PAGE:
CMHC Pulse Blog

September 23, 2016

First clinical trial to study GLP-1 receptor agonist and SGLT-2 inhibitor combination shows positive results

Experts have speculated that combination GLP-1 receptor agonist and SGLT-2 inhibitor therapy may have synergistic, beneficial effects in the treatment of type 2 diabetes. Now there are data to support this, as results of DURATION-8, the first clinical trial to study the combination as an addition to standard-of-care therapy, were recently announced at the European Association for the Study of Diabetes (EASD) 2016 Annual Meeting and published in the Lancet Diabetes and Endocrinology.

DURATION-8 showed the addition of the GLP-1 RA exenatide and the SGLT-2 inhibitor dapagliflozin as combination therapy significantly reduced HbA1c (a 2% reduction) at 28 weeks compared with either therapy alone in patients with type 2 diabetes who were not sufficiently controlled on metformin. Changes in body weight and systolic blood pressure were secondary endpoints, and the combination produced significantly greater weight loss and systolic blood pressure reduction than either therapy alone. The combination was also well tolerated, with similar rates of adverse events for the combination treatment as the individual therapies. No episodes of hypoglycemia were reported.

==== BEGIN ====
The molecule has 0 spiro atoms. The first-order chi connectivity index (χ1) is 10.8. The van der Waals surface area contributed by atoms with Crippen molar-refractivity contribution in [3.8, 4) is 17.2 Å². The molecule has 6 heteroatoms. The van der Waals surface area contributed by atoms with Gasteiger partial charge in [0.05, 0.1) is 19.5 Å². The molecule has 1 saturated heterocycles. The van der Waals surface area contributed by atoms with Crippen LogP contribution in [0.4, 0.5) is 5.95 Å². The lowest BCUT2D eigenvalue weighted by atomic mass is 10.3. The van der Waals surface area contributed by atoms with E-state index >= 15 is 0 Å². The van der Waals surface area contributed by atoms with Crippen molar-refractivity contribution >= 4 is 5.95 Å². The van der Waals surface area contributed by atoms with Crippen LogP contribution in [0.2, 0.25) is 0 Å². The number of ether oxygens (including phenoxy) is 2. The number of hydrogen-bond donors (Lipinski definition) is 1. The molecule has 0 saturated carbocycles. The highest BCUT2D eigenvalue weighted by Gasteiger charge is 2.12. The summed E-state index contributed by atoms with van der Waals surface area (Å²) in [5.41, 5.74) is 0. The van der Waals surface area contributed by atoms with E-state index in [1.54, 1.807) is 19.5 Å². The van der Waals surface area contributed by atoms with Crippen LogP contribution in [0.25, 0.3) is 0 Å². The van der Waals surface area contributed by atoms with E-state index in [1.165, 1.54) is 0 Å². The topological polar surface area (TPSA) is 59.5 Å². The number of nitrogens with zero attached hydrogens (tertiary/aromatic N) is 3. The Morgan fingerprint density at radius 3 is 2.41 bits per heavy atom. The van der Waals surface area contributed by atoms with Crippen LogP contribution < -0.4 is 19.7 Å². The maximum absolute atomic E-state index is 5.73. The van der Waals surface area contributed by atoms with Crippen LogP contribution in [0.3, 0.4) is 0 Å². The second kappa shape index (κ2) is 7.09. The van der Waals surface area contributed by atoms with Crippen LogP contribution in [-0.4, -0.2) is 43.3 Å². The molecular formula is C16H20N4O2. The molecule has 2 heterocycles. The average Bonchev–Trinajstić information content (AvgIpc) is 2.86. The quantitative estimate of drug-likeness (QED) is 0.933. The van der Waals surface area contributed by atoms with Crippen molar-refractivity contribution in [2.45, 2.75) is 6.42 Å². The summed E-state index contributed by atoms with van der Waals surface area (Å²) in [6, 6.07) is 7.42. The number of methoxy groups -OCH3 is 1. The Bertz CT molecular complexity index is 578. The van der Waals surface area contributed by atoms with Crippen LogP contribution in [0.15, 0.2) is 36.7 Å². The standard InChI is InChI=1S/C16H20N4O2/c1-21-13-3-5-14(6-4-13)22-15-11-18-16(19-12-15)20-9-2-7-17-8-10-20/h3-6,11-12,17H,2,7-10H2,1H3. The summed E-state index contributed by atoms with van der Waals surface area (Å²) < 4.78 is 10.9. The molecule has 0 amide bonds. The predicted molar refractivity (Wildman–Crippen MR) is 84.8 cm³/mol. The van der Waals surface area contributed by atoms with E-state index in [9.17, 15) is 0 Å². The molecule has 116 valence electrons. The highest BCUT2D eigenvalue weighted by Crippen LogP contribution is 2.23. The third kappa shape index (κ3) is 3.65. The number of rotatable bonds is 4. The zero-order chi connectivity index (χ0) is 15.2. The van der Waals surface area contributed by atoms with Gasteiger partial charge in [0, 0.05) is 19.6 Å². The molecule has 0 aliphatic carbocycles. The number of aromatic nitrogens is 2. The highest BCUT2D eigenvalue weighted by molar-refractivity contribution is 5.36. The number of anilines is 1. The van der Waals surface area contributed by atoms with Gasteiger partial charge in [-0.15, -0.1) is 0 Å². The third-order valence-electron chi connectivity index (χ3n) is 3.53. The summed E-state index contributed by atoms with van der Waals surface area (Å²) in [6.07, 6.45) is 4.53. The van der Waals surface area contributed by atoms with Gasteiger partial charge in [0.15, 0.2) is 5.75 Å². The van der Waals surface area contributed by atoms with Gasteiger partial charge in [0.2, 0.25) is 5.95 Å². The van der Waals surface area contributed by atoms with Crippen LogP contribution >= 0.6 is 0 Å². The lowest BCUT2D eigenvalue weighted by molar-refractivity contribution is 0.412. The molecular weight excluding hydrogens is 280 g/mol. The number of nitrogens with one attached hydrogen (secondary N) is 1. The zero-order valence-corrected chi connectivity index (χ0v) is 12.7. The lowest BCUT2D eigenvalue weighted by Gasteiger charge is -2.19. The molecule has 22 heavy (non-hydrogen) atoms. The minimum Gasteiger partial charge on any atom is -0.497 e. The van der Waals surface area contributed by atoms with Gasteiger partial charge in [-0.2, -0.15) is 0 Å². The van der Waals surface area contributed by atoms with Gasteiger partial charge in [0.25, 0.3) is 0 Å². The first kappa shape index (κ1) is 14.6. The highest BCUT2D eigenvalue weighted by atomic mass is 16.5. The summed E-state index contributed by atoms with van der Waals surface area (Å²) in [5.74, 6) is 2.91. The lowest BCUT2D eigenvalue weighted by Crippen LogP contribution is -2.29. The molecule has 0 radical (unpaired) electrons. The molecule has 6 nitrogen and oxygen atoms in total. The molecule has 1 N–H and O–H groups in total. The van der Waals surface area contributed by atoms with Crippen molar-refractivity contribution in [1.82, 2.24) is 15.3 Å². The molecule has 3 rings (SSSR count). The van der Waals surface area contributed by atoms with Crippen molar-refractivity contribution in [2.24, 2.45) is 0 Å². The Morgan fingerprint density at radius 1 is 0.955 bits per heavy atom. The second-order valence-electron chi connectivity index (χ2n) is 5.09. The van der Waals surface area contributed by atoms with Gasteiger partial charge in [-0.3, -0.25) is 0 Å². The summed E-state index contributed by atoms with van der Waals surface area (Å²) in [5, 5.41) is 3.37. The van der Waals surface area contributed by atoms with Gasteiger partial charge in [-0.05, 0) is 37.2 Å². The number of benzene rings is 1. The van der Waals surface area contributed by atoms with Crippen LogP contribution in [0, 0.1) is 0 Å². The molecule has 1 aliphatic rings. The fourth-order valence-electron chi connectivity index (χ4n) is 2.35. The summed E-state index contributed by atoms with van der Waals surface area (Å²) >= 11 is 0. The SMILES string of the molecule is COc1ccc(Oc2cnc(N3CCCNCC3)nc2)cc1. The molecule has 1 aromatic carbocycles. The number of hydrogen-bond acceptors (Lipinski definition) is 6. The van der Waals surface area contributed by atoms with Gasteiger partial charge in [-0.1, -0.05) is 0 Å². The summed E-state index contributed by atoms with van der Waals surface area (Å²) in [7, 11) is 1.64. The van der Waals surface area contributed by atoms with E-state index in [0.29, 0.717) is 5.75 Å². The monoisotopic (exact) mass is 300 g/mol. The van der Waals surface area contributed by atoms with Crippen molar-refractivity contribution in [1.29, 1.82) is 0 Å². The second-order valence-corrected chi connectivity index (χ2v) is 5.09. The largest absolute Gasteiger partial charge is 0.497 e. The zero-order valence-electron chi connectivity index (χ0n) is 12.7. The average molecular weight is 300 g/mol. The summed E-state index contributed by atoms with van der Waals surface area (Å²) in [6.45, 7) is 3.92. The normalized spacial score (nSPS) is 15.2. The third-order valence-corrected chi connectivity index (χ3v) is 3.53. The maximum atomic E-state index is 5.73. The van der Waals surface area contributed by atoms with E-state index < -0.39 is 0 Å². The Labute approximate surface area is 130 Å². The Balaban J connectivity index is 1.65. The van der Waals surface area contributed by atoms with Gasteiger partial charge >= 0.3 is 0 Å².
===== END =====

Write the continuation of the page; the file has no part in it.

Interest in the use of SGLT-2 inhibitors and GLP-1 RAs together grew after results of the CV outcomes trials EMPA-REG and LEADER showed that an SGLT-2 inhibitor (empagliflozin) and a GLP-1 RA (liraglutide) had cardiovascular benefit and likely worked by different mechanisms of action. (Results of CV outcomes trials for exenatide and dapagliflozin will not be available until 2018 and 2019, respectively.) It remains to be seen whether the cardiovascular benefit of SGLT-2 inhibitor/GLP-1 RA combination therapy will exceed that of the individual drugs.

Although more studies are needed to fully assess the effects of GLP-1 RA/SGLT-2 inhibitor combination therapy, enough evidence does exist to support dual therapy in type 2 diabetes and the results of DURATION-8 may help clinicians make sense out of the numerous possible combinations. (There are 13 classes of antihyperglycemic drugs approved in the United States, 7 of which are considered major.) Although most clinicians agree combination treatment should be used as early and as aggressively as possible many continue to be confused by the question of “what combination?” The results from DURATION-8 support the assumption that GLP-1 RAs and SGLT-2 inhibitors in combination make physiologic sense.

Results of recent trials and their implications on the management of diabetes will be discussed by expert faculty, including Jay S. Skyler, MD, Robert H. Eckel, MD, Robert E. Ratner, MD, and Irl B. Hirsch, MD at the 11th Annual Cardiometabolic Health Congress, taking place October 5-8, 2016 at the Sheraton Boston. Registration information can be found at:


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